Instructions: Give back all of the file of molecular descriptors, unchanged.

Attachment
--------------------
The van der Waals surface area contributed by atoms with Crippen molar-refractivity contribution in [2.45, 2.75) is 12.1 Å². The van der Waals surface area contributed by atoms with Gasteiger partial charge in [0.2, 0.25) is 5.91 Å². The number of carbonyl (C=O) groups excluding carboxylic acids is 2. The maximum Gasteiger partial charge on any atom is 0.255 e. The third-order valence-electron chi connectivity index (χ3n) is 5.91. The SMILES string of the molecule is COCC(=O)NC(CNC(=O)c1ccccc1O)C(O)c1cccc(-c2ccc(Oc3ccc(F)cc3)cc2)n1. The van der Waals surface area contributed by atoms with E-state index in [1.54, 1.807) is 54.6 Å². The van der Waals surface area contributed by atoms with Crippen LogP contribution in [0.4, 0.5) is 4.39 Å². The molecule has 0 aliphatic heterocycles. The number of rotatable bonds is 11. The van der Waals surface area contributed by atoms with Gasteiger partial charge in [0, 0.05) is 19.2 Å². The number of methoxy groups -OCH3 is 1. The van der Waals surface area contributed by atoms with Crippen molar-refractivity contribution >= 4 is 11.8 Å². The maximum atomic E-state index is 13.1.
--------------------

The van der Waals surface area contributed by atoms with Crippen molar-refractivity contribution in [2.45, 2.75) is 12.1 Å². The van der Waals surface area contributed by atoms with Gasteiger partial charge in [0.2, 0.25) is 5.91 Å². The number of carbonyl (C=O) groups excluding carboxylic acids is 2. The maximum Gasteiger partial charge on any atom is 0.255 e. The third-order valence-electron chi connectivity index (χ3n) is 5.91. The SMILES string of the molecule is COCC(=O)NC(CNC(=O)c1ccccc1O)C(O)c1cccc(-c2ccc(Oc3ccc(F)cc3)cc2)n1. The van der Waals surface area contributed by atoms with E-state index in [1.54, 1.807) is 54.6 Å². The van der Waals surface area contributed by atoms with Crippen LogP contribution in [0.4, 0.5) is 4.39 Å². The molecule has 0 aliphatic heterocycles. The number of rotatable bonds is 11. The van der Waals surface area contributed by atoms with Gasteiger partial charge in [0, 0.05) is 19.2 Å². The number of methoxy groups -OCH3 is 1. The van der Waals surface area contributed by atoms with Crippen molar-refractivity contribution >= 4 is 11.8 Å². The maximum atomic E-state index is 13.1.